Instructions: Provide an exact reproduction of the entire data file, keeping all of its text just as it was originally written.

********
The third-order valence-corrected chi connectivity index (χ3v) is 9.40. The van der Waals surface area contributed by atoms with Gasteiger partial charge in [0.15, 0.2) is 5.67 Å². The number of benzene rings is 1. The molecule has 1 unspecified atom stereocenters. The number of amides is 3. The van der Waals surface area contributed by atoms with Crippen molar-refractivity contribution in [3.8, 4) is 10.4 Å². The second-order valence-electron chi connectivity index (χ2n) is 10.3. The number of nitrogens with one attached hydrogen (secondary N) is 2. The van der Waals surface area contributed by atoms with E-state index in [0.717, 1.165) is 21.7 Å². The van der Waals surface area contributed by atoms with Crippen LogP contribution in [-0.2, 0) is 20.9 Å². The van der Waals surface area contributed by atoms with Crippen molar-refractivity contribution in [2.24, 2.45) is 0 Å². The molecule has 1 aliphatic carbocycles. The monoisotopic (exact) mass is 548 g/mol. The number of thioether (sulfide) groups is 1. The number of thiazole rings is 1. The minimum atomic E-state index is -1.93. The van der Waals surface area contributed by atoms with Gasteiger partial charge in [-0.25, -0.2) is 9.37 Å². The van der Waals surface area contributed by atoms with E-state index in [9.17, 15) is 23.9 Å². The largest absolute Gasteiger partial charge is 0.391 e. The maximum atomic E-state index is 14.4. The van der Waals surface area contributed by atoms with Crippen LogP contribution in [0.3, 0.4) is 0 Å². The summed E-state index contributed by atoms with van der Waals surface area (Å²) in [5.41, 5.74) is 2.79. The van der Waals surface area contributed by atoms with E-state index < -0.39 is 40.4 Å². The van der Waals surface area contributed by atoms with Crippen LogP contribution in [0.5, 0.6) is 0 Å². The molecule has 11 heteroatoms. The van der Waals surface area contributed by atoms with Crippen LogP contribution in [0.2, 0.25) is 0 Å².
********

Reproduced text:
The third-order valence-corrected chi connectivity index (χ3v) is 9.40. The van der Waals surface area contributed by atoms with Gasteiger partial charge in [0.15, 0.2) is 5.67 Å². The number of benzene rings is 1. The molecule has 1 unspecified atom stereocenters. The number of amides is 3. The van der Waals surface area contributed by atoms with Crippen molar-refractivity contribution in [3.8, 4) is 10.4 Å². The second-order valence-electron chi connectivity index (χ2n) is 10.3. The number of nitrogens with one attached hydrogen (secondary N) is 2. The van der Waals surface area contributed by atoms with E-state index in [0.717, 1.165) is 21.7 Å². The van der Waals surface area contributed by atoms with Crippen LogP contribution in [-0.2, 0) is 20.9 Å². The van der Waals surface area contributed by atoms with Crippen molar-refractivity contribution in [2.24, 2.45) is 0 Å². The molecule has 1 aliphatic carbocycles. The monoisotopic (exact) mass is 548 g/mol. The number of thioether (sulfide) groups is 1. The number of thiazole rings is 1. The minimum atomic E-state index is -1.93. The van der Waals surface area contributed by atoms with Gasteiger partial charge in [-0.25, -0.2) is 9.37 Å². The van der Waals surface area contributed by atoms with E-state index in [9.17, 15) is 23.9 Å². The largest absolute Gasteiger partial charge is 0.391 e. The maximum atomic E-state index is 14.4. The van der Waals surface area contributed by atoms with Crippen LogP contribution in [0.3, 0.4) is 0 Å². The summed E-state index contributed by atoms with van der Waals surface area (Å²) in [5.41, 5.74) is 2.79. The van der Waals surface area contributed by atoms with E-state index < -0.39 is 40.4 Å². The van der Waals surface area contributed by atoms with Crippen LogP contribution in [0.5, 0.6) is 0 Å². The molecule has 11 heteroatoms. The van der Waals surface area contributed by atoms with Crippen LogP contribution in [0.2, 0.25) is 0 Å².